Some thoughts on the Divine Feminine

Sometimes, dear reader, I feel like a rag doll that’s coming apart at the seams.

Ideas, suppressed emotions, new knowledge and magical revelations are like bits of stuffing poking through my stitching.  At any moment I might split apart. Literally spill my guts.

But first I have to bring the old version of myself to a close. I have to fulfil my publishing contracts. I have to mentor, teach, support and nourish the beautiful souls who have put their faith in me.

All the while tending to my own frayed stitching and threadbare casing.

A bit of mending here. A patch, some darning, some fusible interfacing there.

The doll will hold out.

But not for much longer.


For me, this is what happens as you grow older.

The call to a new path becomes so strong you can feel it physically. It makes you giddy and lightheaded. Your nervous system becomes hypersensitive; hot flushes are relentless power surges in search of a valid outlet.

And what about the world around us?

It’s harder to look away.

You become incensed by the rape, pillage and blatant stupidity that’s wreaking havoc on our planet and on all sentient beings.

Still. You carry on much as you always have. Nevertheless, as Katharine Hepburn would say.

But eventually

Discomfort becomes unceasing agitation.

Frustration becomes rage.

Complacency gives way to shame.

And fear?

Fear becomes inconsequential.

If you don’t start speaking out, if you refuse to be true to yourself and to your calling, you know you will either implode — or wither on the vine.

At a fundraiser recently, a woman mentioned that she couldn’t see the need for feminism anymore. ‘Women have everything they need,’ she said. ‘They have plenty of rights and opportunities. They need to stop whinging.’

I was so gobsmacked my throat constricted.

I actually said NOTHING.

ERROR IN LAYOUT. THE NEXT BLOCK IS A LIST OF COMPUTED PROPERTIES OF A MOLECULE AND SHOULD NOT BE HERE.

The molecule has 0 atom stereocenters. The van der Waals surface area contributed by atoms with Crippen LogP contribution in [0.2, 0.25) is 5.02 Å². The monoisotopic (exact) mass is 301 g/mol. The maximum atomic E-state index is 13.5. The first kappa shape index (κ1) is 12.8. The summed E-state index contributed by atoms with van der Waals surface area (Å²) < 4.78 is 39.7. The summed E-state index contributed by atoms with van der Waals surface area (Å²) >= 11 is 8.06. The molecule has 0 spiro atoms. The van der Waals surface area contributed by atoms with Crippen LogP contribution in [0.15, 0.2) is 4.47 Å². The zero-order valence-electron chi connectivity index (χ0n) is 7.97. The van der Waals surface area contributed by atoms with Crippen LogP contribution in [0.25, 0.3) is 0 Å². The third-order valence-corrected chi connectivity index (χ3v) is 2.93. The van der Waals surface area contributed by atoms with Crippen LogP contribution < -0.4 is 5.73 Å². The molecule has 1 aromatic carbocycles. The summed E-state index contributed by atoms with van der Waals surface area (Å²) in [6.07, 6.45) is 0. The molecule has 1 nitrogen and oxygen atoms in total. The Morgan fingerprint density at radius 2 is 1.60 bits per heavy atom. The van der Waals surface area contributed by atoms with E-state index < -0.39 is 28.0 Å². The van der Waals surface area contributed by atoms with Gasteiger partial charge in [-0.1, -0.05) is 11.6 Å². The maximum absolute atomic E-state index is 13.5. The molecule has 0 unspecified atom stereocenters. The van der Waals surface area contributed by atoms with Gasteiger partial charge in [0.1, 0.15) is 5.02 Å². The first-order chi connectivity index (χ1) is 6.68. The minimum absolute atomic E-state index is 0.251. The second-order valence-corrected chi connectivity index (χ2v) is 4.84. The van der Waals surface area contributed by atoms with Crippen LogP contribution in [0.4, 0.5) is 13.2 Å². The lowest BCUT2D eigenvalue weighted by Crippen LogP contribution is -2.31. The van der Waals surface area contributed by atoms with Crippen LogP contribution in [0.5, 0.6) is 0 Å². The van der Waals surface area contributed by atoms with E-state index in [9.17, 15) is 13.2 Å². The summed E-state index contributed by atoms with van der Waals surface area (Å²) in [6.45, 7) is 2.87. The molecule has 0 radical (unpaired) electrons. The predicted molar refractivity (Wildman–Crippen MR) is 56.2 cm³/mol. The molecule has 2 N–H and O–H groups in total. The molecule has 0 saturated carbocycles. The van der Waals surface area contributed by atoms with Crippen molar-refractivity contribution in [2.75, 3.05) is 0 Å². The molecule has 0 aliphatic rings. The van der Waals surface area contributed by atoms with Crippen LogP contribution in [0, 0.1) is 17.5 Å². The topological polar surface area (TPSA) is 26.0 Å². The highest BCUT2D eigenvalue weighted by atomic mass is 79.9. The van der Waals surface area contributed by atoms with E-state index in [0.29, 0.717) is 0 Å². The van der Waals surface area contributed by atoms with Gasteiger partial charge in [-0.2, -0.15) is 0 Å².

What I should have said, what I rehearsed later in the shower (do you do that?) was this:

‘More girls have been killed in the last fifty years, precisely because they were girls, than men were killed in all the battles of the twentieth century.’ (Half the Sky, Nicholas D. Kristof and Sheryl Wudunn)

Sit with that for a moment.

It’s incomprehensible, isn’t it? That’s the demonic face of patriarchy. Right there.

In the face of such immense despair, it is the rise of the Divine Feminine that has captured (and strengthened) my rag doll heart.

I have heard Her call, the call of the Goddess.

The rise of the Divine Feminine, the rise of the Goddess in all her beautiful and terrible guises, marks a new age; an Age of Wisdom. An Age of Compassion.

We will not survive as a species unless we cultivate compassion and wisdom — right now and above all else.

The patriarchy is crumbling. And when I refer to the patriarchy, I’m not referring to the men and boys we personally know and love. They suffer, are exploited, have been bled dry, brainwashed and emasculated by the patriarchy, too.

The patriarchy is a belief system, a ‘world view’, a culturally covert poison that has brought us to our knees. It is steeped in violence and bigotry. It is predatory and divisive. It is also insatiable.

Which is why we’ve reached this point, the ultimate fork in the road.

Speaking out like this terrifies me. Like most women, I’ve been socially conditioned to be terrified. And to be silent.

I will speak out anyway.

I will speak my truth.

And I will share my reverence for the Divine Feminine.

The Great Mother, the Goddess, is rising.

It is Her time.

Every day I strive to be in conversation with her, to hold her in my heart and to do her work.

For now, my steps are uncertain. The way forward is shrouded in mist. But I know I am blessed, and I know I am guided.

We all are.

We just need to be still and listen.

Jen xo


It’s not possible to thank all the brave, articulate women who have so lovingly inspired and educated me on my journey into the Divine Feminine. But among them I would like to acknowledge (and celebrate), Samantha Nolan-Smith, Kelly Anne Maddox, Sharon Blackie, Jessica M Starr, and Colette O’Neill 

Thank you, sisters.